The untimely death of Dimitris Manios in 1995 at age 43 robbed Greek shipping of a handsome jet-setting young tycoon who had begun to attract comparisons with the prototype of the ‘golden Greek’ shipowner, Onassis.

Manios and his siblings grew up in the Athens suburb of Pangrati, where the family had owned a grocery shop since the early 1930s. However, the family fell on hard times before the children had finished schooling. Manios’ older brother Vassilios, 22 months senior to Dimitris, had set his sights on training to become a doctor, but instead he went to sea as an immediate way to earn money for the family.

Dimitris was initially determined to follow in Vassilios’ footsteps, going so far as to acquire a seaman’s booklet, but was deterred by his brother. Instead, he joined the police force, remaining a policeman for several years until his national service obligation was discharged.

He also began law school, where he made his first acquaintances from shipping families. In the summer he sold souvlaki by the roadside to help support himself.

In 1975, Manios launched his business career together with his brother, initially selling fuel to yachts in Athens’ marinas. He participated in the company Ship Oil and gradually built up a clientele including several expanding shipping companies of the 1970s and ‘80s.

Oil trading made Manios his first capital and an initial network of friends and contacts in the industry. At the beginning of 1977 he established Petroman, an outfit that specialised in trading bunkers and lubricants to various shipowners.

Among the key relationships that Manios established in the early 1980s was with Banque Internationale pour l’Afrique Occidentale (Biao Bank), a French bank that struggled with a number of troubled shipping loans at a time of one of the shipping industry’s harshest recessions.

They gained the bank’s confidence by assisting in providing solutions for a number of vessels mortgaged to the bank. In 1985, Manios – who was legendary for his public relations and likeability – persuaded the bank to lend them funds to acquire ships of their own.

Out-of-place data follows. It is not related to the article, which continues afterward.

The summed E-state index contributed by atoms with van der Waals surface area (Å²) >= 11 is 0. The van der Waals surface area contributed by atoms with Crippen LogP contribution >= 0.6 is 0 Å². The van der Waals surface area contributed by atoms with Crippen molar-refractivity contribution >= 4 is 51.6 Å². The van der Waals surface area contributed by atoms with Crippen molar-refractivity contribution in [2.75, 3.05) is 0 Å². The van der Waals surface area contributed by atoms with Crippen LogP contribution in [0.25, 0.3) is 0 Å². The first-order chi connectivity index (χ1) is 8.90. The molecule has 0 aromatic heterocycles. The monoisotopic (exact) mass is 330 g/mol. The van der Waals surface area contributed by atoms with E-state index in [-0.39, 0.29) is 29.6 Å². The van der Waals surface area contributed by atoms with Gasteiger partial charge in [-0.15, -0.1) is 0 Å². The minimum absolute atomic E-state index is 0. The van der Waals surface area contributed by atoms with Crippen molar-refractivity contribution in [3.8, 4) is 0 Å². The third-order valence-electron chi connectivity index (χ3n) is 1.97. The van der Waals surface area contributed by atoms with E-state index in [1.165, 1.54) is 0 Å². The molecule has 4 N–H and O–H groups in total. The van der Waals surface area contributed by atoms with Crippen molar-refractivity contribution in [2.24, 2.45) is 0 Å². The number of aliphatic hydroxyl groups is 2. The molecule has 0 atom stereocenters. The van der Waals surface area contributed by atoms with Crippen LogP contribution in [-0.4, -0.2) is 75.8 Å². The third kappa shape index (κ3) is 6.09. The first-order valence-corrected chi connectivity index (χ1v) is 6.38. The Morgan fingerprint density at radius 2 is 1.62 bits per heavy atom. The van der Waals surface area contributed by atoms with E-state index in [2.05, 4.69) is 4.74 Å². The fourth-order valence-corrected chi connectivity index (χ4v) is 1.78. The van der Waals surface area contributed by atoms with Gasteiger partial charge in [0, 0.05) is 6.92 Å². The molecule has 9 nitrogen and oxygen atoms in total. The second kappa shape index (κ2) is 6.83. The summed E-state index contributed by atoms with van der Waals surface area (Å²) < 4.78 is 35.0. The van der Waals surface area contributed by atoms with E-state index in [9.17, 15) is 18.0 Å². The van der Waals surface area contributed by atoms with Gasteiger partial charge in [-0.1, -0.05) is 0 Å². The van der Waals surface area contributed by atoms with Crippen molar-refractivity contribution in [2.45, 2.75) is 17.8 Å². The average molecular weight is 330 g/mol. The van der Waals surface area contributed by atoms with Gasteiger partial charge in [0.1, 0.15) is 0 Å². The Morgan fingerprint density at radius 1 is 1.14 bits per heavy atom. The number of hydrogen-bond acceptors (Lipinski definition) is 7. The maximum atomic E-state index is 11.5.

In 1986, Transman Shipping Enterprises was born. Manios became a shipowner with impeccable timing as Transman was launched just before the end of the shipping crisis, when vessel values had dropped to historic lows.

The company’s first two acquisitions were Japanese-built handysize sister bulk carriers purchased from K-Line and named Saint Dimitrios and Saint Vassilios. Other vessels were derived from Biao Bank but were not always of the standard required and some needed heavy investment to bring them up to scratch. But the rapid growth of the fleet gave Manios the opportunity to sell off some the vessels at a critical moment as, post-crisis, prices being paid for ships tripled or quadrupled, offering spectacular profits.

Illustrative of his rapid rise, in 1989 the young tycoon paid more than $7 million to buy a world-renowned, 47-metre motor yacht, Parts VI, renaming it Madiblue D.

With brother Vassilios anchoring the office in Greece, Dimitris was travelling for up to 250 days annually, chasing a wide variety of business opportunities, deal-making, solidifying relationships with financiers, and cultivating friendships with an astonishing array of heads-of-state, politicians, royalty and international leaders in the worlds of industry and finance. Usually, the trips were facilitated by a new company jet and Manios often took one of his beloved dogs on board.

By 1990 more than half the fleet had been sold at a profit, mostly to Norwegian investment vehicles, generating estimated proceeds of about $200 million. Transman continued actively buying and selling vessels on the secondhand market, concentrating mainly on dry bulk carriers but also diversifying into general cargo, refrigerated vessels and containerships.

In addition to the dry cargo fleet operated by Transman, in 1991 a sister company Transoil was established for tankers. A fleet of suezmaxes and an ultra-large crude carrier was rapidly acquired in partnership with shipowner Lou Kollakis of Chartworld.

The partners also acquired the historic Pallion Shipyard in Sunderland from the UK government, aiming to restore the yard to activity at the end of a moratorium on shipbuilding imposed by the European Union. Unfortunately, the plans were stymied for many years after Brussels extended the duration of the ban and further delays were caused by local politics.

At the same time, Manios wanted to invest in Greece and his horizons extended well beyond the shipping market. Together with a partner, he appeared to have won a tender to acquire the beleaguered Neorion Shipyard in Syros, although the deal was eventually blocked. He also clubbed together with other Greek owners in a consortium to rescue Hellenic Shipyards, but this never came to fruition. He also looked at hotel projects in Greece and acquired marquee real estate in the US.

A year before his death, his group placed its first newbuilding orders – for two aframax tankers – at Hyundai, only to cancel this later on as Manios felt the design needed modification to embrace new oil industry safety requirements.

He was also planning a private equity placement that would set the group on the path to a possible public listing in future.

When he died in April 1995, Manios left a Transman and Transoil fleet with capacity of close to 2m dwt tons in bulk carriers and tankers.

The shipping business is carried on today by his brother Vassilios Manios and his sister Liza Manios-Zachariou.